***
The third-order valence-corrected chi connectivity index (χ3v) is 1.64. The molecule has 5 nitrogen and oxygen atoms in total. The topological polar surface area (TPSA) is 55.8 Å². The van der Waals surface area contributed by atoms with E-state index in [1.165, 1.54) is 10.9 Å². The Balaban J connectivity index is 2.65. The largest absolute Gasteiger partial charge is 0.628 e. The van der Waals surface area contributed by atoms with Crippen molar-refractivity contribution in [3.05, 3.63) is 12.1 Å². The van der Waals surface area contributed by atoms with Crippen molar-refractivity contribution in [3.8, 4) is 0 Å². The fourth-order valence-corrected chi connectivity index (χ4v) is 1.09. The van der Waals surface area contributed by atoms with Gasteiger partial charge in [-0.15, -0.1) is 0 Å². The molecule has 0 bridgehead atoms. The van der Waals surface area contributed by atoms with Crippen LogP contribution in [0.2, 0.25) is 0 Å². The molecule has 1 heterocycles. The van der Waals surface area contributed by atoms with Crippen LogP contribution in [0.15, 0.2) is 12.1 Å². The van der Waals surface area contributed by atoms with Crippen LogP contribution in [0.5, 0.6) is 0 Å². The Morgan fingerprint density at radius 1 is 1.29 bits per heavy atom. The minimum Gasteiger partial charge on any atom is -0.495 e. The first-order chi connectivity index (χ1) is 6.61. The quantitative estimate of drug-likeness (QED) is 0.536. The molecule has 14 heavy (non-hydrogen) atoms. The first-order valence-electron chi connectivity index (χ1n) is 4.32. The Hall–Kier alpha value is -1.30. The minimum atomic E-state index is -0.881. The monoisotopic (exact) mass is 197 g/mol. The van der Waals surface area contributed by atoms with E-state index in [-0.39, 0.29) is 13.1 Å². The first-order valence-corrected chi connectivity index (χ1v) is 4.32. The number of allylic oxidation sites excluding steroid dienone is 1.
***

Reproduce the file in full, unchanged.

The third-order valence-corrected chi connectivity index (χ3v) is 1.64. The molecule has 5 nitrogen and oxygen atoms in total. The topological polar surface area (TPSA) is 55.8 Å². The van der Waals surface area contributed by atoms with E-state index in [1.165, 1.54) is 10.9 Å². The Balaban J connectivity index is 2.65. The largest absolute Gasteiger partial charge is 0.628 e. The van der Waals surface area contributed by atoms with Crippen molar-refractivity contribution in [3.05, 3.63) is 12.1 Å². The van der Waals surface area contributed by atoms with Crippen molar-refractivity contribution in [3.8, 4) is 0 Å². The fourth-order valence-corrected chi connectivity index (χ4v) is 1.09. The van der Waals surface area contributed by atoms with Gasteiger partial charge in [-0.15, -0.1) is 0 Å². The molecule has 0 bridgehead atoms. The van der Waals surface area contributed by atoms with Crippen LogP contribution in [0.2, 0.25) is 0 Å². The molecule has 1 heterocycles. The van der Waals surface area contributed by atoms with Crippen LogP contribution in [0.15, 0.2) is 12.1 Å². The van der Waals surface area contributed by atoms with Crippen LogP contribution in [0.5, 0.6) is 0 Å². The Morgan fingerprint density at radius 1 is 1.29 bits per heavy atom. The minimum Gasteiger partial charge on any atom is -0.495 e. The first-order chi connectivity index (χ1) is 6.61. The quantitative estimate of drug-likeness (QED) is 0.536. The molecule has 14 heavy (non-hydrogen) atoms. The first-order valence-electron chi connectivity index (χ1n) is 4.32. The Hall–Kier alpha value is -1.30. The minimum atomic E-state index is -0.881. The monoisotopic (exact) mass is 197 g/mol. The van der Waals surface area contributed by atoms with E-state index in [-0.39, 0.29) is 13.1 Å². The first-order valence-corrected chi connectivity index (χ1v) is 4.32. The number of allylic oxidation sites excluding steroid dienone is 1.